Seniors with high drug costs will soon have more options to help them cope with Medicare’s prescription coverage gap.
Reversing a steady decline, the number of prescription plans covering at least some brand-name drugs in the “doughnut hole” coverage gap will triple next year, from 35 to 106. That’s according to an analysis of Medicare data to be released Wednesday by Avalere Health, a private research firm.
At least two plans covering some brand-name drugs in the gap will be available in every region of the country. Overall, one-third of plans will offer gap coverage, up from one-fifth this year. Some only provide generics.
The plans that cover brand-name medications in the gap offer only a limited range, usually drugs to treat chronic illnesses. And the enhanced coverage comes with a higher monthly premium.
Nonetheless, some seniors may be willing to pay more for greater peace of mind. Some of the most widely used medications, including Lipitor for high cholesterol, are not available as generics.
“The coverage of generics in the gap has been fairly stable, but there has been very little coverage of brand-name drugs,” said Bonnie Washington, an Avalere researcher who worked on the study. “This is the first year we have really seen it come back.”
The coverage expansion is partly the result of prodding by Medicare officials to get private insurers to offer more robust plans, Washington said.
Medicare’s drug coverage gap is a cost-control idea that has never been popular.
In 2011, the gap will start after Medicare beneficiaries and their insurance plan have spent $2,840 on medications.
After that, seniors are responsible for roughly the next $3,600. That’s the “doughnut hole.”
Once total spending reaches about $6,440, Medicare’s catastrophic coverage kicks in and beneficiaries pay only a small amount.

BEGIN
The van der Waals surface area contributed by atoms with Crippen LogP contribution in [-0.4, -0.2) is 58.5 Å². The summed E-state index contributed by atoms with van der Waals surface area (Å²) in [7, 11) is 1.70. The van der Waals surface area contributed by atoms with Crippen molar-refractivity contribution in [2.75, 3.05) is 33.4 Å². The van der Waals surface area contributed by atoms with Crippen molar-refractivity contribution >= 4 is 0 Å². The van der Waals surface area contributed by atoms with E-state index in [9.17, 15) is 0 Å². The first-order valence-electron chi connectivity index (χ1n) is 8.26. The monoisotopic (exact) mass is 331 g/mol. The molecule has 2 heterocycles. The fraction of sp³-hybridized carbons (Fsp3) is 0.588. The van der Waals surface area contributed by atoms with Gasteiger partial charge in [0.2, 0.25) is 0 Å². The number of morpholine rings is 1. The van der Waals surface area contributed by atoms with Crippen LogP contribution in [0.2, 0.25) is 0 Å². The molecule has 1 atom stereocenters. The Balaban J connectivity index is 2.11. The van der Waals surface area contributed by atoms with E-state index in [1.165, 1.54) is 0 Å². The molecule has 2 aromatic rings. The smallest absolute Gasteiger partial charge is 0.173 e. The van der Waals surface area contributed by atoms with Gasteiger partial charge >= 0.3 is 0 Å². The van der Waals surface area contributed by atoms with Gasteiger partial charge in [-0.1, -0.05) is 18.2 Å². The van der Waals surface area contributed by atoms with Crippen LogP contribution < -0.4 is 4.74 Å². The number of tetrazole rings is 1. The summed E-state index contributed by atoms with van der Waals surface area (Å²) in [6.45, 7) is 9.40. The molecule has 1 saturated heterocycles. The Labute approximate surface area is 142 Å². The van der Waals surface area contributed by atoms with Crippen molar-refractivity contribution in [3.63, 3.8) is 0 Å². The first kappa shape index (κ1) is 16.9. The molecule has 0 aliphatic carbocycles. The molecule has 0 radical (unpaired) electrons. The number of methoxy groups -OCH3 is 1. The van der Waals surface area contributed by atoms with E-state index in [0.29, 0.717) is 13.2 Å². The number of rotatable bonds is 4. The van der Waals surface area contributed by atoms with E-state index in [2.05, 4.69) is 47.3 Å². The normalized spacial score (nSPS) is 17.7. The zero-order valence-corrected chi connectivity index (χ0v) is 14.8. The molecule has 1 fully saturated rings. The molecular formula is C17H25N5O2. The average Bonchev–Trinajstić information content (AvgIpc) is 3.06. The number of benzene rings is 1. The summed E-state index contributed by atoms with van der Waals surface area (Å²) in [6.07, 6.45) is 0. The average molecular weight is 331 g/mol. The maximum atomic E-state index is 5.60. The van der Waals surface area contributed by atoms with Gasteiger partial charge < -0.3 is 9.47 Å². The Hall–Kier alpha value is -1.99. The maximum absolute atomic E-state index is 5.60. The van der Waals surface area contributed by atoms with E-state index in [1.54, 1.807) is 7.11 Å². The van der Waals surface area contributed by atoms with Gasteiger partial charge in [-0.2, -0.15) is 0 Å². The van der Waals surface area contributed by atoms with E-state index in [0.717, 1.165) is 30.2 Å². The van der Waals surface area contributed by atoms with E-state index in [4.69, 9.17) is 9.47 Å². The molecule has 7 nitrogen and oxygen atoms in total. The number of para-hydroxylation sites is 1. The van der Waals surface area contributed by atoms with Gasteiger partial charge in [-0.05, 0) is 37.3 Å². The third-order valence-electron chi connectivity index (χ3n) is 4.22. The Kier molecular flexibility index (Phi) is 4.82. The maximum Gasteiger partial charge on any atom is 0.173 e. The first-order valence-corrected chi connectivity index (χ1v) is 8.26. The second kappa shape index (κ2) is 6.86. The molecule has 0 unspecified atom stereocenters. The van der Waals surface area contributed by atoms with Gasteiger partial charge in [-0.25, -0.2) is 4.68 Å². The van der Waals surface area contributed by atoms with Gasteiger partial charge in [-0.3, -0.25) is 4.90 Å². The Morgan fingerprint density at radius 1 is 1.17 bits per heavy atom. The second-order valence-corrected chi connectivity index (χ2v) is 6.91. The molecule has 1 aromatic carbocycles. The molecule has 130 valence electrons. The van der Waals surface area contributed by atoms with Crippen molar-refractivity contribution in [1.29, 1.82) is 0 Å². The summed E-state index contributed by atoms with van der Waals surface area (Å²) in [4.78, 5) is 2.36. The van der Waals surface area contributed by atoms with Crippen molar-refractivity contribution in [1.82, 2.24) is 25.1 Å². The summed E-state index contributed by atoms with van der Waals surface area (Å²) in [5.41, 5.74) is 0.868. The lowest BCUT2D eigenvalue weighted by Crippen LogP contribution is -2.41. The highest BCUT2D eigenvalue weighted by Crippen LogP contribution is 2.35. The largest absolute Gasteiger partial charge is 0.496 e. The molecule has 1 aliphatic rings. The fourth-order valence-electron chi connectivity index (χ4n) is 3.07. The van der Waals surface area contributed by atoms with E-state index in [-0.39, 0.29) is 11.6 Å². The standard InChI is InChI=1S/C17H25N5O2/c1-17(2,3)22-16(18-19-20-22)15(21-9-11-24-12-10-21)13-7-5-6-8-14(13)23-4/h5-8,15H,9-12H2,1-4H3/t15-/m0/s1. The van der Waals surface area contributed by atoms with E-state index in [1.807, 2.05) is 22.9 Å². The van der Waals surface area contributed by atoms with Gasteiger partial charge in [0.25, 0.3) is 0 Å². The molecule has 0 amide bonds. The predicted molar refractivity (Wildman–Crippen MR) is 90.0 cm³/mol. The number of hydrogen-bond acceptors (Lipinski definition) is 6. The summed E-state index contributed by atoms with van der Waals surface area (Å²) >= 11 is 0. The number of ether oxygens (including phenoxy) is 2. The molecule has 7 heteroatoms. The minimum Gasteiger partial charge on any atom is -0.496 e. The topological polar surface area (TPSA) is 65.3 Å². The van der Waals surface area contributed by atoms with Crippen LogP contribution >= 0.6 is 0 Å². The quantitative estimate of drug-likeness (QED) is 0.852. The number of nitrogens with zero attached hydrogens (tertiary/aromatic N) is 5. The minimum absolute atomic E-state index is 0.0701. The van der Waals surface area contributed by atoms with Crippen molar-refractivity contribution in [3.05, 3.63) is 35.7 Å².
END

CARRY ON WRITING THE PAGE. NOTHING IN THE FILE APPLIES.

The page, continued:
President Barack Obama’s new health care law closes the gap by 2020 through a series of discounts. Next year, seniors get 50 percent off brand-name drugs in the gap and a smaller break on generics.
But Medicare will continue to count the full retail price of medications in computing the coverage gap. So that means seniors will pay a lot less to get through the doughnut hole.
About 4 million people now face the gap largely on their own.
The Avalere study also found benefits will improve for low-income people whose premiums and co-payments are covered by taxpayers. For the first time since the drug benefit was offered in 2006, 9 million low-income beneficiaries will have a bigger number of plans to pick from. For those who want to stick with their current plan, coverage will be more stable.
Medicare’s open enrollment begins Nov. 15 and consumer advocates say the more than 17 million seniors enrolled in private prescription plans should take a particularly close look at their benefits for next year. Millions face double-digit premium hikes unless they shop for a cheaper plan.
Premiums will go up an average of 10 percent among the top plans that have signed up some 70 percent of seniors, according to an earlier Avalere analysis.